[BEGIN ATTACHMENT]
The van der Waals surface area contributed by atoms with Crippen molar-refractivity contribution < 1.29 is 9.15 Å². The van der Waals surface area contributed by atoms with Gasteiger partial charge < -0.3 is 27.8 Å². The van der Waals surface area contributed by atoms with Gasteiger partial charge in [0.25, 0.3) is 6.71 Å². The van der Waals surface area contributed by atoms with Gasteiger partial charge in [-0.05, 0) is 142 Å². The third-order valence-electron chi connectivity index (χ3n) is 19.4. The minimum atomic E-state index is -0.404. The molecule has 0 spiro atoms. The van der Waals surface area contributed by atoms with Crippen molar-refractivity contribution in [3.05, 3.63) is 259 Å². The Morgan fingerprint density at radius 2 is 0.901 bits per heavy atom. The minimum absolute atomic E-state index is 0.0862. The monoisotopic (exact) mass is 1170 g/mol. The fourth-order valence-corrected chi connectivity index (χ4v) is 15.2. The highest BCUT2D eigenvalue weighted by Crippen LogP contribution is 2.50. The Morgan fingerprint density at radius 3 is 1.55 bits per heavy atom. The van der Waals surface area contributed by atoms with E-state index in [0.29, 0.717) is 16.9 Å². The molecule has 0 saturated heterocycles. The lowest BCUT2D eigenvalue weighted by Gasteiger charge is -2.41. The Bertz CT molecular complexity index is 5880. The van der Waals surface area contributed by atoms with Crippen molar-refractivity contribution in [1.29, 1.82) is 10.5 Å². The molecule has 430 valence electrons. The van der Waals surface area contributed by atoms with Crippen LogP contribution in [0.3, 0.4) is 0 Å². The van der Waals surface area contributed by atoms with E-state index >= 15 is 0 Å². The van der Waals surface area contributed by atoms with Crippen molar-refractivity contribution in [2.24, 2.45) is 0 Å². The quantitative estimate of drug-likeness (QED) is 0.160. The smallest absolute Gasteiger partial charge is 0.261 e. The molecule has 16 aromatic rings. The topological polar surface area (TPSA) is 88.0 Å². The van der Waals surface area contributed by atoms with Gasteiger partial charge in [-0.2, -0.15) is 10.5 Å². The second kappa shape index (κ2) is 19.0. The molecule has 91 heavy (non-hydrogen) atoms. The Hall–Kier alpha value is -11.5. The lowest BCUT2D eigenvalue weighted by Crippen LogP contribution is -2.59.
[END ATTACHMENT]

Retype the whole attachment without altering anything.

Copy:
The van der Waals surface area contributed by atoms with Crippen molar-refractivity contribution < 1.29 is 9.15 Å². The van der Waals surface area contributed by atoms with Gasteiger partial charge < -0.3 is 27.8 Å². The van der Waals surface area contributed by atoms with Gasteiger partial charge in [0.25, 0.3) is 6.71 Å². The van der Waals surface area contributed by atoms with Gasteiger partial charge in [-0.05, 0) is 142 Å². The third-order valence-electron chi connectivity index (χ3n) is 19.4. The minimum atomic E-state index is -0.404. The molecule has 0 spiro atoms. The van der Waals surface area contributed by atoms with Crippen molar-refractivity contribution in [3.05, 3.63) is 259 Å². The Morgan fingerprint density at radius 2 is 0.901 bits per heavy atom. The minimum absolute atomic E-state index is 0.0862. The monoisotopic (exact) mass is 1170 g/mol. The fourth-order valence-corrected chi connectivity index (χ4v) is 15.2. The highest BCUT2D eigenvalue weighted by Crippen LogP contribution is 2.50. The Morgan fingerprint density at radius 3 is 1.55 bits per heavy atom. The van der Waals surface area contributed by atoms with E-state index in [0.29, 0.717) is 16.9 Å². The molecule has 0 saturated heterocycles. The lowest BCUT2D eigenvalue weighted by Gasteiger charge is -2.41. The Bertz CT molecular complexity index is 5880. The van der Waals surface area contributed by atoms with Crippen molar-refractivity contribution in [1.29, 1.82) is 10.5 Å². The molecule has 430 valence electrons. The van der Waals surface area contributed by atoms with Crippen LogP contribution in [0.3, 0.4) is 0 Å². The van der Waals surface area contributed by atoms with E-state index >= 15 is 0 Å². The van der Waals surface area contributed by atoms with Crippen molar-refractivity contribution in [2.24, 2.45) is 0 Å². The quantitative estimate of drug-likeness (QED) is 0.160. The smallest absolute Gasteiger partial charge is 0.261 e. The molecule has 16 aromatic rings. The topological polar surface area (TPSA) is 88.0 Å². The van der Waals surface area contributed by atoms with Gasteiger partial charge in [-0.2, -0.15) is 10.5 Å². The second kappa shape index (κ2) is 19.0. The molecule has 91 heavy (non-hydrogen) atoms. The Hall–Kier alpha value is -11.5. The lowest BCUT2D eigenvalue weighted by Crippen LogP contribution is -2.59.